Donald Forst dead, former New York Newsday and Village Voice editor was 81
Former New York Newsday editor Don Forst, a newsroom leader and mentor whose career spanned nearly six decades, died Saturday at St. Peter's Hospital in Albany. He was 81.
He recently had undergone chemotherapy for colon cancer, according to his companion, Val Haynes.
Forst was remembered Saturday as an inspirational figure who brought a new energy to Newsday on Long Island, where he rose to managing editor during the 1970s, and to the staff he led at New York Newsday in the 1980s and '90s.
Forst reveled in vying for readers in one of the nation's most competitive markets. But friends and former colleagues -- often one and the same -- said that brought out their best.
"He was one of the most competitive newspaper people I knew, and wanted not only to beat the competition but to burn their houses, drive off their cattle and poison their wells," said Tony Marro, the editor of Newsday from 1986 until 2002.
"He also made working in newsrooms a lot of fun," Marro added.
Forst arrived at Newsday in 1971 as national editor and rose to managing editor. He helped supervise reporting on "The Heroin Trail," a definitive report on the illicit narcotics traffic in the United States and abroad, by 13 reporters and two photographers, that won a 1974 Pulitzer Prize.
Controversy was not something he shied away from, said Rita Ciolli, Newsday's editor of the editorial pages. When coma-stricken Karen Ann Quinlan of New Jersey in 1985 was allowed to die after a lengthy battle, Forst ran her picture on the front cover, with a headline that said: "They Can Pull the Plug."
In 1985, while New York City was reeling from crack, homelessness and AIDS, Forst turned New York Newsday into an influential newspaper that bridged the gap between the older tabloids and The New York Times. It also won Pulitzers -- for Jim Dwyer's commentary on New York City and for staff reporting on a fatal New York City subway crash.
Some writers were already established before their stints at New York Newsday, and its roster included Dwyer, Gail Collins, Pete Hamill, Murray Kempton, Jimmy Breslin and Mike McAlary (on whom Nora Ephron based the play "Lucky Guy.")
John Mancini, the former Newsday editor, said: "We all kind of loved him."
Mancini added: "He pushed reporters and editors straight into the heart of events. To not come back with answers to the questions that occur naturally to readers triggered the only kind of shame he acknowledged as healthy."
After New York Newsday closed, Forst had a brief stint at the Daily News, then served as the editor of The Village Voice from 1996 until 2005. That weekly newspaper also captured a Pulitzer under his tenure.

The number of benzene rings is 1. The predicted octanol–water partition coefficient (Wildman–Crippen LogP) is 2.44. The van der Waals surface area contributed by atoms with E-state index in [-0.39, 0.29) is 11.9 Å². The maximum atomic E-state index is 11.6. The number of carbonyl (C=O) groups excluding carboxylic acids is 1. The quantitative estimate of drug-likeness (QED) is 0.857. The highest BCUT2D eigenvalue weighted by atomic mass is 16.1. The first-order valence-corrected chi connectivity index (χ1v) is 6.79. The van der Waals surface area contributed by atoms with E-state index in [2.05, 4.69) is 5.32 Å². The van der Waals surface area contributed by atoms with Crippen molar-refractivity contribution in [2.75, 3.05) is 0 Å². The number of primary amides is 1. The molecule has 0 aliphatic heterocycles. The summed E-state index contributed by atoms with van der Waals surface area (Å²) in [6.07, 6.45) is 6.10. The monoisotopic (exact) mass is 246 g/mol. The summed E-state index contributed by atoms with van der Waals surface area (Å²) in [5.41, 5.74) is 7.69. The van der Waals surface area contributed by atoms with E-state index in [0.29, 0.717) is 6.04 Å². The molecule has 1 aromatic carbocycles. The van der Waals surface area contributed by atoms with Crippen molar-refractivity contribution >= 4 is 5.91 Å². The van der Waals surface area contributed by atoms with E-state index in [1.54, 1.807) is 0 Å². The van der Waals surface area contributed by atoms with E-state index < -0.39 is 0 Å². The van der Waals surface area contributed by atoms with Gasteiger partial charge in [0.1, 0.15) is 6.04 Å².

Tom Robbins, a former Village Voice investigative reporter, said, "He would support you through hell and high water; he was exciting, he was scary, he was everything . . . you would imagine a big city editor to be." He added: "In my mind, he was the best."
A native of Crown Heights, Brooklyn, who graduated from the University of Vermont and held a master's from Columbia University School of Journalism, Forst also worked at one time or another for the New York Post and the Herald Tribune as well the Boston Herald and Boston Magazine. Other stops along the way included the Burlington (Vt.) Free Press, the Los Angeles Herald Examiner, and the Newark Star-Ledger.
Forst married Gael Greene, New York Magazine's food critic, in 1961. They met while they both were working at the Post.
"He knew more about New York restaurants than I did when I came to New York and I thought he seemed very sophisticated about food," Greene said.
Forst's talent for friendship was renowned. "I think people were attracted to his spirit, his joy of life," Greene said.
Though Forst and Greene divorced in 1974, the two remained close, advising and counseling each other whenever life's events took a turn.
Forst later married Starr Ockenga, a photographer and a writer of gardening books.
Forst was remembered Saturday for helping journalists achieve their dreams.
"Don was a hard-charging editor and a generous mentor," said Debbie Henley, editor of Newsday. "Whatever he did, he was all in."
Dwyer, a former New York Newsday columnist who now writes for the Times, recalled that Forst's intuition and encouragement allowed him to first express a desire to become a columnist.
"He reached down my gullet and pulled the words out of me -- it was an ambition I had, but he liberated it."